Just as important as the music are the illustrations that accompany every Stone Breath album. It is Timothy’s art, and it always completes, and serves as a visual interpretation of, the music. Truly, taken as a whole it is the work of a visionary, of someone who has definite ideas and a need to express those ideas in a way that, itself, grants visions. The art reveals and shows the way, the songs lead you down the path. The cover of "Children of Hum" is graced by a skeleton, bones twined round with vegetation, holding its hand out, a ring on the tip of one bone finger, towards birds and moths. An invitation, a warding away, a letting go, a reaching out towards. Listen, and perhaps you’ll know.
Wrought from the dead, from the winding way, from the trees and the earth, from bone and blood and sacred heart, "Children of Hum" is full of shimmering, devastating beauty. (Amanda Votta)
Over the course of thirteen albums and eighteen years Stone Breath have become one of the (if not the) foremost purveyors of modern wyrd folk, their psychedelic cobwebbed laments having influenced many a band (including my own). At root and dark beating heart they are the work and vision of one man, Timothy Renner, with a rotating cast of companions providing delicate and enchanting accompaniment (Stone Breath always feel more like a family of minstrels than having simply collaborators, indeed Timothy’s splendid dark Holler label is a family run affair). Many have walked amongst Stone Breath’s glades and forests over the years, such as Sarada Holt (also of Belladonna Bouquet) and Carin Wagner Sloan (of The Iditarod). For "Children of Hum" the band are solely Timothy and long-time friend and musical partner, the troubadour and solo artist in his own right Prydwyn.
This then is a stripped back, skeletal, haunted version of Stone Breath following ever expansive, layered classic acid folk fare such as ‘The Silver Skein Unwound’ and 'The Shepherdess And The Bone White Bird’. However this does not mean things have become more basic; in fact it is quite the opposite. The melodies twist and weave like the tendrils of one of artist Arthur Rackham’s trees around complex motifs; cascading harp and banjo creating a veritable forest of sound. The music herein is 100% acoustic and comprised solely of two voices, celtic harp, flute, guitar, bouzouki and whistles. 'The Dead Keep This’ is a spooked and wasted wander through some very dark woods indeed, the harp almost mediaeval and regal. It is an epic opener; at 7 minutes long this sets out the stall of this current incarnation of Stone Breath. ‘The Winding Way’, in which the lyrics describe following the Hum of the album title, is a dérive of dread and damp undergrowth. To this listener The Hum is a statement of belief, a means of describing Timothy’s own spiritual and personal path; a statement of intent.Prydwyn's delicate vocals underpin Timothy’s in a ghostly duet, at once both deeply affecting and chilling. To describe this music as intense doesn’t quite cover it. Fans of The Incredible String Band, COB and Midwinter will find much to love here. ‘Always All One, Always Alone’ is a bleak and bewitched acoustic paean with some Spanish style guitar adding texture and colour, albeit darkly.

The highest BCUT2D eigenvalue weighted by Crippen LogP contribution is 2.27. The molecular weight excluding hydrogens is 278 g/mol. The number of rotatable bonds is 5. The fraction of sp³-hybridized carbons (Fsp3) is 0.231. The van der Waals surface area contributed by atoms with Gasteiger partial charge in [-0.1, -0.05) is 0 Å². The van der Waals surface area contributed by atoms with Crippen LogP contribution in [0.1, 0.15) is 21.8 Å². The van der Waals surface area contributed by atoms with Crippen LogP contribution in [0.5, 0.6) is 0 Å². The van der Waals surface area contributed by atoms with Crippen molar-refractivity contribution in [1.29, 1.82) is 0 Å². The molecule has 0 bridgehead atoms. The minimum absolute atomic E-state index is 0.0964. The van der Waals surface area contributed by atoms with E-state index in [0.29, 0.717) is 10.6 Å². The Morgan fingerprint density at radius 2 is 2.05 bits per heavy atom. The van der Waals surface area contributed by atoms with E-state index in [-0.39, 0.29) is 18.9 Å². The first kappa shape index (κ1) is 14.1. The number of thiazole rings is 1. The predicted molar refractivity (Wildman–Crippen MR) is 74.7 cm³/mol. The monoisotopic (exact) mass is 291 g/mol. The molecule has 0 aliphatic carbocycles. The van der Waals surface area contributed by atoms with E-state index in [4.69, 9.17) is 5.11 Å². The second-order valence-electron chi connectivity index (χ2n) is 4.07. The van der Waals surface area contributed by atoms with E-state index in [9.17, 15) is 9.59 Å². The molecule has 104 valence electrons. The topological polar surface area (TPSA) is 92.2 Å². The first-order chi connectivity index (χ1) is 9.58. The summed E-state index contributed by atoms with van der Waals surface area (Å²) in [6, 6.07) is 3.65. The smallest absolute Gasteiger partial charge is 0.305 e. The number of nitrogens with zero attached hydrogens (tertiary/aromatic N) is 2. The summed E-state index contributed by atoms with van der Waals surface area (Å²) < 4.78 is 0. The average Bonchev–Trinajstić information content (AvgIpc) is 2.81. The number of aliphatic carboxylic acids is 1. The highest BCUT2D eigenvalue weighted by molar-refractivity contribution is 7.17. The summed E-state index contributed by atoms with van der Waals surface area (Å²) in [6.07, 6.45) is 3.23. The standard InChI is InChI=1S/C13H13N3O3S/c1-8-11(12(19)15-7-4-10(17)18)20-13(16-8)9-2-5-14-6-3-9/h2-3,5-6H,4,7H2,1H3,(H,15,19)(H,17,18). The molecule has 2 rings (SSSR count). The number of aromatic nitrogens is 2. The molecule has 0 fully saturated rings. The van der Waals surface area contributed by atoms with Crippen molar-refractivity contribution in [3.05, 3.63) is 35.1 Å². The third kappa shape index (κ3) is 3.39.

There is something sacred about Stone Breath. They exist almost alone and isolated from any scene and are timeless; as much as their music has developed and changed over the years something core remains the same. Perhaps it’s because this is music made from the soul, made because the artist has no other option than to create; these songs are both genuine and real incarnations of Timothy and his vision. ‘Brother Blood, Sister Moon’ is akin to something from the True Detective TV soundtrack; black as midnight, it is a rural gothic masterpiece. Indeed, the atmosphere that Stone Breath can create with only a handful of instruments says a great deal about the strength of Timothy’s song writing; to my mind, he is up there with Clive Palmer, Mike Heron and Tom Rapp. Stone Breath are underground but for those who love them they inspire an almost loyalty and devotion. Again, it’s that sense of something personal and truly ‘real’, that this is music that matters.
'All This and Alice’s eastern raga is mysterious and madrigal like, a call into the desert; when the acoustic rhythm kicks in it is genuinely thrilling. 'At The Well's flute and intricate fingerpicking is like the spider in the song's tale, a web of interweaving lines and harmonies creating something spellbinding and unique. A love song of sorts, it is a hymn of nature. 'Song to the Folding Leaves’ twisted Americana and sitar buzz is a doomed delight, hypnotic and trancelike. ‘Just Like the River’s lute guitar also becomes a haunting drone, this is acoustic music but not in the Nick Drake sense. Instead there is a harshness amongst the beauty and melody that reminds us that Timothy also records as Albawitch, a much more folk and blackened metal proposition. ‘Starlight Sight ‘is a whispered chant into the wind, bouzouki carrying the song onwards under the firmament.
Although comparisons do not hold with a band as unique as Stone Breath if you are partial to Angels of Light, The Iditarod, the Jewelled Antler cohort and acts from The Little Somebody label such Novemthree you will adore this. 'The Famous Flower of Serving Men’ is intense; the bouzouki sounds like it comes from the bowels from hell, the song itself a ballad from the depths. This is the closest here that Stone Breath come to sounding like themore percussive Crow Tongue, an earlier band of Timothy’s whose releases are equally well worth seeking out. ‘Love in the Devils Tongue’ is beautiful acoustic folk, nuanced and played with great tenderness and precision. Sung by Prydwyn, the timeless and ancient heart of Stone Breath beats loudly here; it is heartbreakingly lovely. ‘Dark Veils Part’ is a dark lament with keening vocals blown across the sinister and driven backing. This is Stone Breath at their most powerful, percussion rattling in the raging storm of the music.
Stone Breath are a circle, a wheel of life; they change with the seasons but their nature remains. In that sense each album is distinctly their vision, recognisable but also different from what came before; like the different seasons perhaps. This then is Stone Breath’s autumn, skeletal but with a multitude of warm and varied colours and a deep melancholy. Both this album and their back catalogue cannot be recommended enough. Enter the woods, stray from the path; embrace the sound of Stone Breath. (Grey Malkin)
Housed, as always with Dark Holler releases, in a beautiful sleeve illustrated by Timothy.
Digital and CD both available here: